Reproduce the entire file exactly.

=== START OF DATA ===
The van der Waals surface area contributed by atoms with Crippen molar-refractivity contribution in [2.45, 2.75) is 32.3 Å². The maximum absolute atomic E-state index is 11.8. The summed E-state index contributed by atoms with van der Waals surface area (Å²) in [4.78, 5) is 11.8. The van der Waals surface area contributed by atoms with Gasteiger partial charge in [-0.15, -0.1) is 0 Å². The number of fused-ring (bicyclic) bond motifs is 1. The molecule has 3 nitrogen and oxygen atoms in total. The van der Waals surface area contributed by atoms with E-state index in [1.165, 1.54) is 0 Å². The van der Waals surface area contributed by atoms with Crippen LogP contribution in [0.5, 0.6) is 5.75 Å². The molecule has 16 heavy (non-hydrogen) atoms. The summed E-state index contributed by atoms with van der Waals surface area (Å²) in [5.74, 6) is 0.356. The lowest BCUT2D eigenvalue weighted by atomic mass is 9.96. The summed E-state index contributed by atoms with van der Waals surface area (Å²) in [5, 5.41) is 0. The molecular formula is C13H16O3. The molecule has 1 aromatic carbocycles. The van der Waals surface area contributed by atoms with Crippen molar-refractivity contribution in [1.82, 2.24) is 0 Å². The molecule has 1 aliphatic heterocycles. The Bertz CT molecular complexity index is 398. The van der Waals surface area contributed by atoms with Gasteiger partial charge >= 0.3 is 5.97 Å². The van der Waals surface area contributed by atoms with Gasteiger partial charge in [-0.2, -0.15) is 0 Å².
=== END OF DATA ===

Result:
The van der Waals surface area contributed by atoms with Crippen molar-refractivity contribution in [2.45, 2.75) is 32.3 Å². The maximum absolute atomic E-state index is 11.8. The summed E-state index contributed by atoms with van der Waals surface area (Å²) in [4.78, 5) is 11.8. The van der Waals surface area contributed by atoms with Gasteiger partial charge in [-0.15, -0.1) is 0 Å². The number of fused-ring (bicyclic) bond motifs is 1. The molecule has 3 nitrogen and oxygen atoms in total. The van der Waals surface area contributed by atoms with E-state index in [1.165, 1.54) is 0 Å². The van der Waals surface area contributed by atoms with Crippen LogP contribution in [0.5, 0.6) is 5.75 Å². The molecule has 16 heavy (non-hydrogen) atoms. The summed E-state index contributed by atoms with van der Waals surface area (Å²) in [5.74, 6) is 0.356. The lowest BCUT2D eigenvalue weighted by atomic mass is 9.96. The summed E-state index contributed by atoms with van der Waals surface area (Å²) in [5, 5.41) is 0. The molecular formula is C13H16O3. The molecule has 1 aromatic carbocycles. The van der Waals surface area contributed by atoms with Crippen molar-refractivity contribution in [1.82, 2.24) is 0 Å². The molecule has 1 aliphatic heterocycles. The Bertz CT molecular complexity index is 398. The van der Waals surface area contributed by atoms with Gasteiger partial charge >= 0.3 is 5.97 Å². The van der Waals surface area contributed by atoms with Gasteiger partial charge in [-0.2, -0.15) is 0 Å².